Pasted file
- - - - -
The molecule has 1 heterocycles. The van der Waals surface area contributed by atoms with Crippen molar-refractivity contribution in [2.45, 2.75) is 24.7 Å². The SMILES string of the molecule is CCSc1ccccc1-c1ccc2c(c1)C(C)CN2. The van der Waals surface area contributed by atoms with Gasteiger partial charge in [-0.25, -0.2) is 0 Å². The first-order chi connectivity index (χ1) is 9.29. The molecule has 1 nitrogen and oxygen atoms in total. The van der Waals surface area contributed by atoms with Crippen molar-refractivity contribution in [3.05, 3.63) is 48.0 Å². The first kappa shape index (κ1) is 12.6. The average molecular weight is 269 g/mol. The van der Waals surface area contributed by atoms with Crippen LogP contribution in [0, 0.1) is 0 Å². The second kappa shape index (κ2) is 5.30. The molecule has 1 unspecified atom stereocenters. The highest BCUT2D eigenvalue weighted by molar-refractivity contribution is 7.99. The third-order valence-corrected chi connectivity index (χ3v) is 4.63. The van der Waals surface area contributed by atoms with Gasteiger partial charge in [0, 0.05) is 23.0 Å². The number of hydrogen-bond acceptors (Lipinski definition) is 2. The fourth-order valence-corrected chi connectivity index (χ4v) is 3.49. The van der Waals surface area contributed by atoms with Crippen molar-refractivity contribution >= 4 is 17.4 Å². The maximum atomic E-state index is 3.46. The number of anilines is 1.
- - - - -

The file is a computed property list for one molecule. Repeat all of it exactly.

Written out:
The molecule has 1 heterocycles. The van der Waals surface area contributed by atoms with Crippen molar-refractivity contribution in [2.45, 2.75) is 24.7 Å². The SMILES string of the molecule is CCSc1ccccc1-c1ccc2c(c1)C(C)CN2. The van der Waals surface area contributed by atoms with Gasteiger partial charge in [-0.25, -0.2) is 0 Å². The first-order chi connectivity index (χ1) is 9.29. The molecule has 1 nitrogen and oxygen atoms in total. The van der Waals surface area contributed by atoms with Crippen molar-refractivity contribution in [3.05, 3.63) is 48.0 Å². The first kappa shape index (κ1) is 12.6. The average molecular weight is 269 g/mol. The van der Waals surface area contributed by atoms with Crippen LogP contribution in [0, 0.1) is 0 Å². The second kappa shape index (κ2) is 5.30. The molecule has 1 unspecified atom stereocenters. The highest BCUT2D eigenvalue weighted by molar-refractivity contribution is 7.99. The third-order valence-corrected chi connectivity index (χ3v) is 4.63. The van der Waals surface area contributed by atoms with Gasteiger partial charge in [0, 0.05) is 23.0 Å². The number of hydrogen-bond acceptors (Lipinski definition) is 2. The fourth-order valence-corrected chi connectivity index (χ4v) is 3.49. The van der Waals surface area contributed by atoms with Crippen molar-refractivity contribution >= 4 is 17.4 Å². The maximum atomic E-state index is 3.46. The number of anilines is 1.